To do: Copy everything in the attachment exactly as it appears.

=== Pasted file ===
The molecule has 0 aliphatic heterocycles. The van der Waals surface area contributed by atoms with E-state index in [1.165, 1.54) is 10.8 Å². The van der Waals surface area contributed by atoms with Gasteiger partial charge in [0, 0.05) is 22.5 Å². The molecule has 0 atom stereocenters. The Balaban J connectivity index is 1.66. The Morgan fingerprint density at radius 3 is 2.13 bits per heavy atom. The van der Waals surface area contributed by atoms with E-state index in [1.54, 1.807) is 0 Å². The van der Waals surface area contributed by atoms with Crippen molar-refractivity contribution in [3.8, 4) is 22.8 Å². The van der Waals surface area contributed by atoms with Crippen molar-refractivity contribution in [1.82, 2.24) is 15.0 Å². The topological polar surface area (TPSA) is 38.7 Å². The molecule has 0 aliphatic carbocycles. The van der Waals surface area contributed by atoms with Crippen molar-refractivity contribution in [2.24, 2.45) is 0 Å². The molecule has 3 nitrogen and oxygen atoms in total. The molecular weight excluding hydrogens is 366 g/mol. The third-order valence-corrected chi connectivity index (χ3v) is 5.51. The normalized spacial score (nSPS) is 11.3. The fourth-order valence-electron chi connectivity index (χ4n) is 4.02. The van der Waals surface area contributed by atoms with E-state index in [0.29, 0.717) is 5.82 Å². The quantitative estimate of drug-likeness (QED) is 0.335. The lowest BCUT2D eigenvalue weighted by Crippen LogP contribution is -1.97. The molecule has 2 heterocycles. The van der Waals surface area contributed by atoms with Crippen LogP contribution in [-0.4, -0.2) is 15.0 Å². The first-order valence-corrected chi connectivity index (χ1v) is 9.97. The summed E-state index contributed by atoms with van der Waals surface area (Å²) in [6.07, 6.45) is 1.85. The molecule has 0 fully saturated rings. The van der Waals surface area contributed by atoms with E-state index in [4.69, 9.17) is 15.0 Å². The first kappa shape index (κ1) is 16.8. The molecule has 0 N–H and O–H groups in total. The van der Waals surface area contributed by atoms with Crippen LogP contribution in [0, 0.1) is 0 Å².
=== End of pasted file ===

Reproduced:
The molecule has 0 aliphatic heterocycles. The van der Waals surface area contributed by atoms with E-state index in [1.165, 1.54) is 10.8 Å². The van der Waals surface area contributed by atoms with Gasteiger partial charge in [0, 0.05) is 22.5 Å². The molecule has 0 atom stereocenters. The Balaban J connectivity index is 1.66. The Morgan fingerprint density at radius 3 is 2.13 bits per heavy atom. The van der Waals surface area contributed by atoms with E-state index in [1.54, 1.807) is 0 Å². The van der Waals surface area contributed by atoms with Crippen molar-refractivity contribution in [3.8, 4) is 22.8 Å². The van der Waals surface area contributed by atoms with Crippen molar-refractivity contribution in [1.82, 2.24) is 15.0 Å². The topological polar surface area (TPSA) is 38.7 Å². The molecule has 0 aliphatic carbocycles. The van der Waals surface area contributed by atoms with Crippen molar-refractivity contribution in [2.24, 2.45) is 0 Å². The molecule has 3 nitrogen and oxygen atoms in total. The molecular weight excluding hydrogens is 366 g/mol. The third-order valence-corrected chi connectivity index (χ3v) is 5.51. The normalized spacial score (nSPS) is 11.3. The fourth-order valence-electron chi connectivity index (χ4n) is 4.02. The van der Waals surface area contributed by atoms with E-state index in [0.29, 0.717) is 5.82 Å². The quantitative estimate of drug-likeness (QED) is 0.335. The lowest BCUT2D eigenvalue weighted by Crippen LogP contribution is -1.97. The molecule has 2 heterocycles. The van der Waals surface area contributed by atoms with Crippen LogP contribution in [-0.4, -0.2) is 15.0 Å². The first-order valence-corrected chi connectivity index (χ1v) is 9.97. The summed E-state index contributed by atoms with van der Waals surface area (Å²) in [6.07, 6.45) is 1.85. The molecule has 0 fully saturated rings. The van der Waals surface area contributed by atoms with E-state index in [4.69, 9.17) is 15.0 Å². The first kappa shape index (κ1) is 16.8. The molecule has 0 N–H and O–H groups in total. The van der Waals surface area contributed by atoms with Crippen LogP contribution in [0, 0.1) is 0 Å².